Future of small-molecule drugs lies in oral formulations

By Samantha Black, PhD, The Science Advisory Board editor in chief

The way forward for small-molecule drug manufacturers is through orally administered products, according to Spiro Rombotis, president and CEO of Cyclacel, who recently spoke with ScienceBoard.net.

While biologics have been touted as the future of medicine, Rombotis noted that immuno-oncology drugs or immuno-oncology combination therapies serve only around one in five cancer patients. Moreover, the field is still an emerging area of research that is in flux and rapidly evolving.

For the other four out of five patients, cell therapy approaches such as CAR T or allogeneic stem cell transplantation hold promise. But the industry is still grappling with exorbitant price tags and side effects like cytokine release syndrome.

Spiro Rombotis, president and CEO of Cyclacel.
Spiro Rombotis, president and CEO of Cyclacel.

This leaves a large unmet gap in treatment options, where small-molecule therapies can play a role, Rombotis explained.

But the small-molecule industry can do better than the traditional chemotherapy look-alike drugs that immediately come to mind. He said that the industry is moving toward drugs that are well tolerated, given by mouth without toxicity, can be administered in the comfort of a patient's home, and taken for life. The vision that Rombotis details is one where cancer is managed like a chronic disease like diabetes and insulin injections.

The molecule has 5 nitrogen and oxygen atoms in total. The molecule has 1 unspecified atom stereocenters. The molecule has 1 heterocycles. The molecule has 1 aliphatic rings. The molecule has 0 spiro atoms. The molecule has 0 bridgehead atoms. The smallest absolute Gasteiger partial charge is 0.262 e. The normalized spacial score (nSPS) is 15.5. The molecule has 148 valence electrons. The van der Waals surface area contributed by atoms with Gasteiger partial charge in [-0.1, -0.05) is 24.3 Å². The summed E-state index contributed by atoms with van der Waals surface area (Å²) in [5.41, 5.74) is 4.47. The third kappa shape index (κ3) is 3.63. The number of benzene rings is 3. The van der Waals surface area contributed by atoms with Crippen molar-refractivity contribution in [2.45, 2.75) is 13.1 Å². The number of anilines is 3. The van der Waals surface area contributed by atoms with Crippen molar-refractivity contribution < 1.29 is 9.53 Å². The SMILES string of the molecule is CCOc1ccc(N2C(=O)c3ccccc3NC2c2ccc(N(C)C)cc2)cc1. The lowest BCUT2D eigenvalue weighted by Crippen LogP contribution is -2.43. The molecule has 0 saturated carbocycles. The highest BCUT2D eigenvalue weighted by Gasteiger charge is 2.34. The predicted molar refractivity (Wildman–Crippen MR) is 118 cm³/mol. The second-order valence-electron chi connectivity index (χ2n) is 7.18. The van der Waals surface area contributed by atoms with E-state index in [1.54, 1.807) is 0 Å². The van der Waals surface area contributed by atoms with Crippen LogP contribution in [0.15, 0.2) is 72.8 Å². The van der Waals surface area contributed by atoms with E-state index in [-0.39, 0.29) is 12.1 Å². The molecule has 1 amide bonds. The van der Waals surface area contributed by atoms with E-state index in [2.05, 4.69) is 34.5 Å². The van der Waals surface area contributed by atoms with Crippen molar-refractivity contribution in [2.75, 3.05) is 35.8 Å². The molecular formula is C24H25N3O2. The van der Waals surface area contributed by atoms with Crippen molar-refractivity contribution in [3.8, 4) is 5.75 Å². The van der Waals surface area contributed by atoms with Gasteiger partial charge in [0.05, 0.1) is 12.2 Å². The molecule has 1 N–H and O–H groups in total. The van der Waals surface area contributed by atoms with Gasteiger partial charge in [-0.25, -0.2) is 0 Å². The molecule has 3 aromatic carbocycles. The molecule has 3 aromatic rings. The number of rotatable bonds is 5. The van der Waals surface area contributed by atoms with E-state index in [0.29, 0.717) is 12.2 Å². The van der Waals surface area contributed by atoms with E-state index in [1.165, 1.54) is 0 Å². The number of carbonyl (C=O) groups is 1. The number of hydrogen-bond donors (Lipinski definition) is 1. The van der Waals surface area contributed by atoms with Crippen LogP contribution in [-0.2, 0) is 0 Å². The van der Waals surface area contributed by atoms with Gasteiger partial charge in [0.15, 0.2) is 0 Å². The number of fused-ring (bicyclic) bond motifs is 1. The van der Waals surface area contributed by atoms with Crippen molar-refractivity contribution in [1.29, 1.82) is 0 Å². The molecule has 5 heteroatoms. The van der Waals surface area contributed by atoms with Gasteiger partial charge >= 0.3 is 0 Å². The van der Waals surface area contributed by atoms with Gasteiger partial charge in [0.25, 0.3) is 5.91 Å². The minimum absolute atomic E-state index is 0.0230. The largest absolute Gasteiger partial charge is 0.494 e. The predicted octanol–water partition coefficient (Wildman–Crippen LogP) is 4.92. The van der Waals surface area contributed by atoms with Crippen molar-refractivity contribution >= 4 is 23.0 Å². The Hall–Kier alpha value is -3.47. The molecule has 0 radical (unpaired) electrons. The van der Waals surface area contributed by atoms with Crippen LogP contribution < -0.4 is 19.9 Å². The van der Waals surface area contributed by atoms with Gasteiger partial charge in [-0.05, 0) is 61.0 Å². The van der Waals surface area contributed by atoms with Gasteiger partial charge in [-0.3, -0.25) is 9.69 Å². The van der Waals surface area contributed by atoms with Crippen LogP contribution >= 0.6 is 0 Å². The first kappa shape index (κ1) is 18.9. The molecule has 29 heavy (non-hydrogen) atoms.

Cyclacel is a developer of small-molecule therapeutics that was founded by leading cell cycle biologist Sir David Lane, PhD, in 1997. The company has several small-molecule drug candidates that fill the unmet needs of cancer patients.

Targeting cancer drug resistance

Some of Cyclacel's foundational work involved experiments that determined that the combination of cyclin-dependent kinase 2 (CDK 2) and CDK 9 inhibitors is more powerful in blocking the cell cycle than independent administration of either molecule. After making this discovery, the company synthesized a series of over 400 compounds that targeted both CDK 2 and CDK 9. The company selected to advance fadraciclib (fadra), among the large number of analogs, Rombotis explained.

Cyclacel utilized in-house structure-based drug design approaches to determine the 3D structure of the molecule and conducted molecular docking simulations to determine the optimal binding location.

The idea behind fadraciclib is to tackle chemotherapy drug resistance. Resistance occurs when traditional cancer therapies fail to kill all of a patient's cancer cells. The few resistant cells that survive hide in parts of the bone marrow, where it is very hard to reach them with conventional therapies. Eventually, these cells can cause a relapse via acquired genetic resistance. During this process, cancer cells evolve and express new proteins that are not targeted by the initial therapy.